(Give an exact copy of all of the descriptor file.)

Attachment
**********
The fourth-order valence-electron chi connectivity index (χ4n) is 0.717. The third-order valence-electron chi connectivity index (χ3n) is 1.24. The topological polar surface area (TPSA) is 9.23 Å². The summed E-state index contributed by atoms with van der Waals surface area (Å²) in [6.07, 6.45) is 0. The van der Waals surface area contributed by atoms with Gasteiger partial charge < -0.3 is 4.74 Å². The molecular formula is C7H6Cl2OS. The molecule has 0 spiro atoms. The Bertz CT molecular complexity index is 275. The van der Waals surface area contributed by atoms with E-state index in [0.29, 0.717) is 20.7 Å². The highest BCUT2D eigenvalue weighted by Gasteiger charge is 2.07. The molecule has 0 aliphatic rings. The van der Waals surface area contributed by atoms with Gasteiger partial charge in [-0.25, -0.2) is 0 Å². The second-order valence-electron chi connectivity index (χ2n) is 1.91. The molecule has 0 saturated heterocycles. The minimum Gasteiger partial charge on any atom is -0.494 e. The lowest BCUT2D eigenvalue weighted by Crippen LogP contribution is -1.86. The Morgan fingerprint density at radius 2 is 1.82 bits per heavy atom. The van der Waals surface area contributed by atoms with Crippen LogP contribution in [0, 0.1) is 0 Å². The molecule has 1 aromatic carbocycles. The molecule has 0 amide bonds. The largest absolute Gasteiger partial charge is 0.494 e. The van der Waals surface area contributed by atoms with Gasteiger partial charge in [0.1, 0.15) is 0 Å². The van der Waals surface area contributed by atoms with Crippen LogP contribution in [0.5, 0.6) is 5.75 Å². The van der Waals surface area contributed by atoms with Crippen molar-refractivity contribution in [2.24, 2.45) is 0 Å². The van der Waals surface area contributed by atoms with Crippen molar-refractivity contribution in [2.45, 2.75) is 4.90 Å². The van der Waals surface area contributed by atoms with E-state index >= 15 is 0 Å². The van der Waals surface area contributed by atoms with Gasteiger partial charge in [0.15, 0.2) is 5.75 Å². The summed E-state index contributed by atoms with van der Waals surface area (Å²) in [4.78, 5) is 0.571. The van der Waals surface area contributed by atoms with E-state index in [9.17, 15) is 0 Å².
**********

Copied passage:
The fourth-order valence-electron chi connectivity index (χ4n) is 0.717. The third-order valence-electron chi connectivity index (χ3n) is 1.24. The topological polar surface area (TPSA) is 9.23 Å². The summed E-state index contributed by atoms with van der Waals surface area (Å²) in [6.07, 6.45) is 0. The van der Waals surface area contributed by atoms with Gasteiger partial charge < -0.3 is 4.74 Å². The molecular formula is C7H6Cl2OS. The molecule has 0 spiro atoms. The Bertz CT molecular complexity index is 275. The van der Waals surface area contributed by atoms with E-state index in [0.29, 0.717) is 20.7 Å². The highest BCUT2D eigenvalue weighted by Gasteiger charge is 2.07. The molecule has 0 aliphatic rings. The van der Waals surface area contributed by atoms with Gasteiger partial charge in [-0.25, -0.2) is 0 Å². The second-order valence-electron chi connectivity index (χ2n) is 1.91. The molecule has 0 saturated heterocycles. The minimum Gasteiger partial charge on any atom is -0.494 e. The lowest BCUT2D eigenvalue weighted by Crippen LogP contribution is -1.86. The Morgan fingerprint density at radius 2 is 1.82 bits per heavy atom. The van der Waals surface area contributed by atoms with Crippen LogP contribution in [0, 0.1) is 0 Å². The molecule has 1 aromatic carbocycles. The molecule has 0 amide bonds. The largest absolute Gasteiger partial charge is 0.494 e. The van der Waals surface area contributed by atoms with Gasteiger partial charge in [0.1, 0.15) is 0 Å². The van der Waals surface area contributed by atoms with Crippen LogP contribution in [0.5, 0.6) is 5.75 Å². The van der Waals surface area contributed by atoms with Crippen molar-refractivity contribution in [2.24, 2.45) is 0 Å². The van der Waals surface area contributed by atoms with Crippen molar-refractivity contribution in [2.45, 2.75) is 4.90 Å². The van der Waals surface area contributed by atoms with E-state index >= 15 is 0 Å². The van der Waals surface area contributed by atoms with Gasteiger partial charge in [0.15, 0.2) is 5.75 Å². The summed E-state index contributed by atoms with van der Waals surface area (Å²) in [4.78, 5) is 0.571. The van der Waals surface area contributed by atoms with E-state index in [9.17, 15) is 0 Å².